The political geographer John Agnew (1987) has outlined three fundamental aspects of place as a meaning.1 – Location, 2 – Locale, 3 – Sense of place. Location is fairly self-explanatory, ‘locale’ Agnew means the material setting for social relations this could be a temporary location such as on board a ship, hotel or place of work. Agnew uses the expression ‘sense of place’ to mean the subjective and emotional attachment people have to place. (Agnew, 1987:7). This could be the feeling one person may feel towards a building he or she grew-up in or a place holding a specific memory such as beach that holds happy memories of a holiday, etc. To be subjective and emotional, it could be argued, requires a feeling of ownership and belonging, through a lived experience / personal memory or through a greater sense by membership, as in a form of collective experience / memories.  Sense of place through memory is what I shall explore.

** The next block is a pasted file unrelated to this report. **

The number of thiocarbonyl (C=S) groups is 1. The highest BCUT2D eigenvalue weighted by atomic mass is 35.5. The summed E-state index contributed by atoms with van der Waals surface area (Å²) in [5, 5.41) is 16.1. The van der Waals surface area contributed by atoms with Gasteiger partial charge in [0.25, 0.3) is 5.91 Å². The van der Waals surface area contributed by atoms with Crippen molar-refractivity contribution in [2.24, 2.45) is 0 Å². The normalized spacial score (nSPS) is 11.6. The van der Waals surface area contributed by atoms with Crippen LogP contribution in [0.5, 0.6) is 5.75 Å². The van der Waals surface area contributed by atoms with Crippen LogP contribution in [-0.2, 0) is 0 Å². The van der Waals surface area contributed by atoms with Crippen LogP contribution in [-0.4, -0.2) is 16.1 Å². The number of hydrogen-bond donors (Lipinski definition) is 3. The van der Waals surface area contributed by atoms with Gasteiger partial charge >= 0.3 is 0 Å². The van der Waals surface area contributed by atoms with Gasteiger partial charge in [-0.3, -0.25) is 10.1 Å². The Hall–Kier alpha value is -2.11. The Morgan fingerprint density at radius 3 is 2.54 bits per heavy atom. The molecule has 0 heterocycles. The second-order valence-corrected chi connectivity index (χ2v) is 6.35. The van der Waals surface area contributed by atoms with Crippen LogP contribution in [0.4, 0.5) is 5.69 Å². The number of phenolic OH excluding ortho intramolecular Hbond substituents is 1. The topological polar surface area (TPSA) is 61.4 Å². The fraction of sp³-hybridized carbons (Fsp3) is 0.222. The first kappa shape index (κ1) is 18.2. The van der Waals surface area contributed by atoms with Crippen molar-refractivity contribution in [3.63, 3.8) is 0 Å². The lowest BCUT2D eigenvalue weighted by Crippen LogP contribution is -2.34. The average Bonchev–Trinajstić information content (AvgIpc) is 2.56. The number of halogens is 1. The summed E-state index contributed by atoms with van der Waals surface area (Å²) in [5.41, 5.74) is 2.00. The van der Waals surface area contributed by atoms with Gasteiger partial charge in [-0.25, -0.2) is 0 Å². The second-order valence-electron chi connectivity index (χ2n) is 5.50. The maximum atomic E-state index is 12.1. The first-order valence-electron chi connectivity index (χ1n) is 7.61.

How can memory influence a sense of place?